VW's Concept BlueSport was designed at the company's Potsdam studio under the supervision of VW design director Klaus Bischoff and Potsdam studio director Thomas Ingenlath, and is the brand's first attempt at a compact mid-engined roadster, measuring just 3990mm long, 1260mm high and 1745mm wide.
The team - consisting of Chief Exterior Designer Peter Wouda and Christian Felske on exterior, and Peer Witt and Julian Jaede led by Chief Interior Designer Romulus Rost on interior - initially toyed with a more wedge-shaped profile. But according to Wouda, it was felt that a flat, low shape with a strong shoulder line broken up only by prominent wheelarches (covering 19-inch wheels) would lend the car a more balanced, relaxed feel. "Precision is one of the major themes; parallel, ground-orientated lines that you will also find in the Golf, and in all future VWs," reveals Wouda. The face is a relatively straightforward development of the themes already established on the Scirocco, but to our eyes it has found its most natural home here.
The interior design was developed from an initial sketch by Peer Witt, and according to fellow interior designer Julian Jaede was all about "creating something clean and classical mixed with high-tech elements". One example of the latter is the circular gear selector, which is framed within a gloss black center console containing a touch-screen infotainment display and an electronic handbrake. Above that is a row of three circular aluminum HVAC controls that offer a novel and attractive 3D effect: as you turn the knob, a ring of LEDs inside it change from blue to red to denote an increase in temperature. Rounded oblong shapes abound on the interior and are echoed by the engine cooling vents in the rear deck, giving the overall design a very holistic feel.
‘Authenticity' was apparently a major buzzword during the development of the BlueSport. The fabric roof is operated manually, the rollover hoops are of a fixed design and this NAIAS prototype was handcrafted from sheet metal; Wouda says it "drives like a real car". We very much hope to be able to put that to the test ourselves in a few years' time.
The S60 concept shown at the 2009 Detroit Auto Show has been produced to signal that a new S60 mid-size four-seater production sedan is on the way in 2010. The concept also showcases a more upmarket future design direction for Volvo interiors well beyond 2010.
According to exterior designer Alex Chan, the concept's exterior - complete with a much more fluid shoulder line and XC60-esque front grille and lamp graphics - is very close to the production version. The elaborate Viking-ship inspired lamp innards designed by Malte Mossner will be toned down and the back of the car's detailing will be simplified, but the basic architecture will stay intact.
The interior is accessed by an alternative to traditional showcar suicide doors, where the rear door hinges and folds back alongside the car body on a long arm rather than sticking out at right angles. Designed by Lars Falk, the cabin is dominated by a center stack made from real clear crystal that appears to flow from the top of the IP between the four individual seats through to the rear window. Mounted in the crystal is a new kind of ergonomic gear selector that flips up for sportier shifting and the light-filled interior is full of expensive materials including brown saddle leather, real metal, light wood and copper accents to match the exterior color.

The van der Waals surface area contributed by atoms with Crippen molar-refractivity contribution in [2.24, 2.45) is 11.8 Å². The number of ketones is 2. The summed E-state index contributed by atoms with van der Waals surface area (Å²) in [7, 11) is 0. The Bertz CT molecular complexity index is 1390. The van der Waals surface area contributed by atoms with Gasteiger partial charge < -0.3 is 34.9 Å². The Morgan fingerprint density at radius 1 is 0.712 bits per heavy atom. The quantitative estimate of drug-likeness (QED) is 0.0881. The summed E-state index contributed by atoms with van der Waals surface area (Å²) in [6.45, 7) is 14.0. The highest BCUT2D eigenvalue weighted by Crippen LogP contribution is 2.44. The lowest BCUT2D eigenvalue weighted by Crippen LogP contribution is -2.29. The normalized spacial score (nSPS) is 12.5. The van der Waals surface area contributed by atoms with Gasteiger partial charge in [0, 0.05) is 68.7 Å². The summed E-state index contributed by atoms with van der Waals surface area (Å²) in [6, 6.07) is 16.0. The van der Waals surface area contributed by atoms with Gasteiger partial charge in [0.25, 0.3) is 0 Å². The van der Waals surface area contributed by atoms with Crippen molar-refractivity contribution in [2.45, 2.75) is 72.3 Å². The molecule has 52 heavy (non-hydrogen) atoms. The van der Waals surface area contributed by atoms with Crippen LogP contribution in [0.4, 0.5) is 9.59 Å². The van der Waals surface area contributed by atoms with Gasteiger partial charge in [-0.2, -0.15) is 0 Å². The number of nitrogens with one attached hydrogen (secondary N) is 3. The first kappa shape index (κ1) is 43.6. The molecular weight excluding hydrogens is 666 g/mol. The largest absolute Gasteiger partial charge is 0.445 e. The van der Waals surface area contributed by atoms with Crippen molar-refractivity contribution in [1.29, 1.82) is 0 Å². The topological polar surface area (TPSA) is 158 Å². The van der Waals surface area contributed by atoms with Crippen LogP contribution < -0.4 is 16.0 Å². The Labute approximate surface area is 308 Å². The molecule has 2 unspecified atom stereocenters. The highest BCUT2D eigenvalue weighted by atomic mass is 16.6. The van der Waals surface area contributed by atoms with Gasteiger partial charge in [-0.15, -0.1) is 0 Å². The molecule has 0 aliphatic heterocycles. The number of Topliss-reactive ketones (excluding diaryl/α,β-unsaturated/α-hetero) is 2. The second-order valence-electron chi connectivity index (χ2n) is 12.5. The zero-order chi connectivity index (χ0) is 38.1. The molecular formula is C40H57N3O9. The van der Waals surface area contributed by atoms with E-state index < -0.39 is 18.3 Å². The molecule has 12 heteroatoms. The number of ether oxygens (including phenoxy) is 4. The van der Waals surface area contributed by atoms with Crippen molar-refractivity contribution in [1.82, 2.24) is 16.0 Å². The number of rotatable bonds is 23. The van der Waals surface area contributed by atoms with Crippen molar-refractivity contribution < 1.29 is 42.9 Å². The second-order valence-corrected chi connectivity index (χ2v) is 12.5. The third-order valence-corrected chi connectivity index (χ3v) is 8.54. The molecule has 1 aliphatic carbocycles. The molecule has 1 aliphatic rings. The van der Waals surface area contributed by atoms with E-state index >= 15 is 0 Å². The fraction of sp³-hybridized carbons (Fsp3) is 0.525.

Luxurious in an understated Scandinavian way on the inside and more distinctive on the outside, it is another very strong concept that - like the 2006 XC60 concept and 2008 XC60 production car - indicates Volvo's bolder design under Design Director Steve Mattin is really hitting its stride.
Design Development: Volvo S60 concept
The 200C hybrid-electric sedan concept was one of the few surprises of NAIAS 2009. Based on a shortened version of the company's rear-drive 300C platform, it provides a glimpse not only of an electric-powered replacement for the company's popular range-topping sedan, but also marks Chrysler design director Ralph Gilles' vision for the future of the troubled US brand.
The 200C was designed by Nick Malachowski (exterior) and Ryan Patrick Joyce (interior) at Chrysler's design HQ and Advanced Interior Design studios in Auburn Hills, Michigan. It's a handsome and well executed take on the mid-size sedan format, featuring parallel window and character lines that arc gently downwards as they run from a stepped trunk and dissolve as they meet distended front wheelarches. This emphasizes the height of the hood, giving the car a muscular down-the-road graphic in keeping with the 200C's sporting pretensions. A recessed area of sheet metal above the side sills runs in a band around the entire car, housing full-width chrome air intakes and exhaust surrounds at the rear.
Interior designer Ryan Patrick Joyce tells us that the interior was all about "clean, organic, asymmetrical design and open space". The Zen rock garden-inspired floor rises up in waves to provide support for the car's four identical bucket seats, which feature intersecting leaf forms that leave natural gaps in the backrests for cooling. Each slim chair is made up of a number of differently colored layers, providing what Joyce calls "great attention to ‘thick to thin'."
The driver sits in front of an EcoVoyager-style single-rim steering wheel and a huge single-surface touch-screen IP that uses a system called 'uconnect' to allow many of the vehicles functions to be controlled via an iPhone. We don't have enough space here to detail its myriad functions, but a full demonstration left us suitably impressed.